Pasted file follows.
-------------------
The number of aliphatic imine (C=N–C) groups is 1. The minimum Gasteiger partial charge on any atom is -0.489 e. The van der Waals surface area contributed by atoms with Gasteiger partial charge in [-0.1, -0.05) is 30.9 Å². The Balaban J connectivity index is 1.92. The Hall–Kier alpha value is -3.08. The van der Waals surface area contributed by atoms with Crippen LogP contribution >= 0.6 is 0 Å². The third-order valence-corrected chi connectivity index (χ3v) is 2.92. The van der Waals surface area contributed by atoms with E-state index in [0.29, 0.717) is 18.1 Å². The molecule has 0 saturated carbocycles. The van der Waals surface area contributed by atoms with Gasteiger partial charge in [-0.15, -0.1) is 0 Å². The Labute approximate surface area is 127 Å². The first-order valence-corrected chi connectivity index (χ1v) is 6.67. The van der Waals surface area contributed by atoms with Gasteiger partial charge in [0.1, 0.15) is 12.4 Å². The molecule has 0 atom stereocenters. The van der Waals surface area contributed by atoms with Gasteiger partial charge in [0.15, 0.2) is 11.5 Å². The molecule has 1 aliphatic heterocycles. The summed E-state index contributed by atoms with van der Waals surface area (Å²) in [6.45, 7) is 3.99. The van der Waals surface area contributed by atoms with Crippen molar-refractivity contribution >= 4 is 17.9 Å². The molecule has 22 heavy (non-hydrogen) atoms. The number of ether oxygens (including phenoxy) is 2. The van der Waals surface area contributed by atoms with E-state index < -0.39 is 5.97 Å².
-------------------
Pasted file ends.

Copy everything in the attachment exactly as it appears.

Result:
The number of aliphatic imine (C=N–C) groups is 1. The minimum Gasteiger partial charge on any atom is -0.489 e. The van der Waals surface area contributed by atoms with Gasteiger partial charge in [-0.1, -0.05) is 30.9 Å². The Balaban J connectivity index is 1.92. The Hall–Kier alpha value is -3.08. The van der Waals surface area contributed by atoms with Crippen LogP contribution >= 0.6 is 0 Å². The third-order valence-corrected chi connectivity index (χ3v) is 2.92. The van der Waals surface area contributed by atoms with E-state index in [0.29, 0.717) is 18.1 Å². The molecule has 0 saturated carbocycles. The van der Waals surface area contributed by atoms with Gasteiger partial charge in [-0.15, -0.1) is 0 Å². The Labute approximate surface area is 127 Å². The first-order valence-corrected chi connectivity index (χ1v) is 6.67. The van der Waals surface area contributed by atoms with Gasteiger partial charge in [0.1, 0.15) is 12.4 Å². The molecule has 0 atom stereocenters. The van der Waals surface area contributed by atoms with Gasteiger partial charge in [0.15, 0.2) is 11.5 Å². The molecule has 1 aliphatic heterocycles. The summed E-state index contributed by atoms with van der Waals surface area (Å²) in [6.45, 7) is 3.99. The van der Waals surface area contributed by atoms with Crippen molar-refractivity contribution >= 4 is 17.9 Å². The molecule has 22 heavy (non-hydrogen) atoms. The number of ether oxygens (including phenoxy) is 2. The van der Waals surface area contributed by atoms with E-state index < -0.39 is 5.97 Å².